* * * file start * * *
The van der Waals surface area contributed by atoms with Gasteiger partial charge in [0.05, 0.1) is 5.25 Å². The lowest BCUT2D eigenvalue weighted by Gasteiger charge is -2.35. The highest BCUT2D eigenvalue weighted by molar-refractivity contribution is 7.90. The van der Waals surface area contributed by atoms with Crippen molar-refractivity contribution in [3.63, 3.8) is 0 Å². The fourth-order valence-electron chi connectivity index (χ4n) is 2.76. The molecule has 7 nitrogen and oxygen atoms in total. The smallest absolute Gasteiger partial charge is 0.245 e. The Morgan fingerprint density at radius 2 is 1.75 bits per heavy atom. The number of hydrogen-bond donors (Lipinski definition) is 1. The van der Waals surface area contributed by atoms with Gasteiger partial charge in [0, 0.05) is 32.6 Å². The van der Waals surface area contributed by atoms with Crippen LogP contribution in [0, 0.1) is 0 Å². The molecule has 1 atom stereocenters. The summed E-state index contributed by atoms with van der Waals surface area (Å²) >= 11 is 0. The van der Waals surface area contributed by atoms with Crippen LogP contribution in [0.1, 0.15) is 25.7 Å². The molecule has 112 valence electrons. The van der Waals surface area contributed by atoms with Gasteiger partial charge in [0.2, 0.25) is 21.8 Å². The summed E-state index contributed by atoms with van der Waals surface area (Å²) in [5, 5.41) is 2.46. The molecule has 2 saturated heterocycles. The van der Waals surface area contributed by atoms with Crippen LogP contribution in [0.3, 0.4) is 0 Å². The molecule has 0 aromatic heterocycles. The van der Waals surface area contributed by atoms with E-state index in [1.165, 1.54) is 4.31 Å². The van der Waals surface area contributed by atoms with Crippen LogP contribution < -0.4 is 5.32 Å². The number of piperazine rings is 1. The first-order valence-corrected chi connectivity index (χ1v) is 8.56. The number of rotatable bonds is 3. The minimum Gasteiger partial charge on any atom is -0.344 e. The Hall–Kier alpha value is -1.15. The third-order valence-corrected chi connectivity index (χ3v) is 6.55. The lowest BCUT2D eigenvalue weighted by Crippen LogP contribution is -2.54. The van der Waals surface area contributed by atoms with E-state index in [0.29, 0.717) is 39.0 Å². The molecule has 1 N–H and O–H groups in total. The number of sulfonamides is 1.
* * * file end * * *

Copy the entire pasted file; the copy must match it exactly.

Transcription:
The van der Waals surface area contributed by atoms with Gasteiger partial charge in [0.05, 0.1) is 5.25 Å². The lowest BCUT2D eigenvalue weighted by Gasteiger charge is -2.35. The highest BCUT2D eigenvalue weighted by molar-refractivity contribution is 7.90. The van der Waals surface area contributed by atoms with Crippen molar-refractivity contribution in [3.63, 3.8) is 0 Å². The fourth-order valence-electron chi connectivity index (χ4n) is 2.76. The molecule has 7 nitrogen and oxygen atoms in total. The smallest absolute Gasteiger partial charge is 0.245 e. The Morgan fingerprint density at radius 2 is 1.75 bits per heavy atom. The number of hydrogen-bond donors (Lipinski definition) is 1. The van der Waals surface area contributed by atoms with Gasteiger partial charge in [0, 0.05) is 32.6 Å². The van der Waals surface area contributed by atoms with Crippen LogP contribution in [0, 0.1) is 0 Å². The molecule has 1 atom stereocenters. The summed E-state index contributed by atoms with van der Waals surface area (Å²) >= 11 is 0. The van der Waals surface area contributed by atoms with Crippen LogP contribution in [0.1, 0.15) is 25.7 Å². The molecule has 112 valence electrons. The van der Waals surface area contributed by atoms with Gasteiger partial charge in [0.2, 0.25) is 21.8 Å². The summed E-state index contributed by atoms with van der Waals surface area (Å²) in [5, 5.41) is 2.46. The molecule has 2 saturated heterocycles. The van der Waals surface area contributed by atoms with Crippen LogP contribution in [0.3, 0.4) is 0 Å². The molecule has 0 aromatic heterocycles. The van der Waals surface area contributed by atoms with E-state index in [1.165, 1.54) is 4.31 Å². The van der Waals surface area contributed by atoms with Crippen LogP contribution < -0.4 is 5.32 Å². The number of piperazine rings is 1. The first-order valence-corrected chi connectivity index (χ1v) is 8.56. The number of rotatable bonds is 3. The minimum Gasteiger partial charge on any atom is -0.344 e. The Hall–Kier alpha value is -1.15. The third-order valence-corrected chi connectivity index (χ3v) is 6.55. The lowest BCUT2D eigenvalue weighted by Crippen LogP contribution is -2.54. The van der Waals surface area contributed by atoms with E-state index in [0.29, 0.717) is 39.0 Å². The molecule has 1 N–H and O–H groups in total. The number of sulfonamides is 1.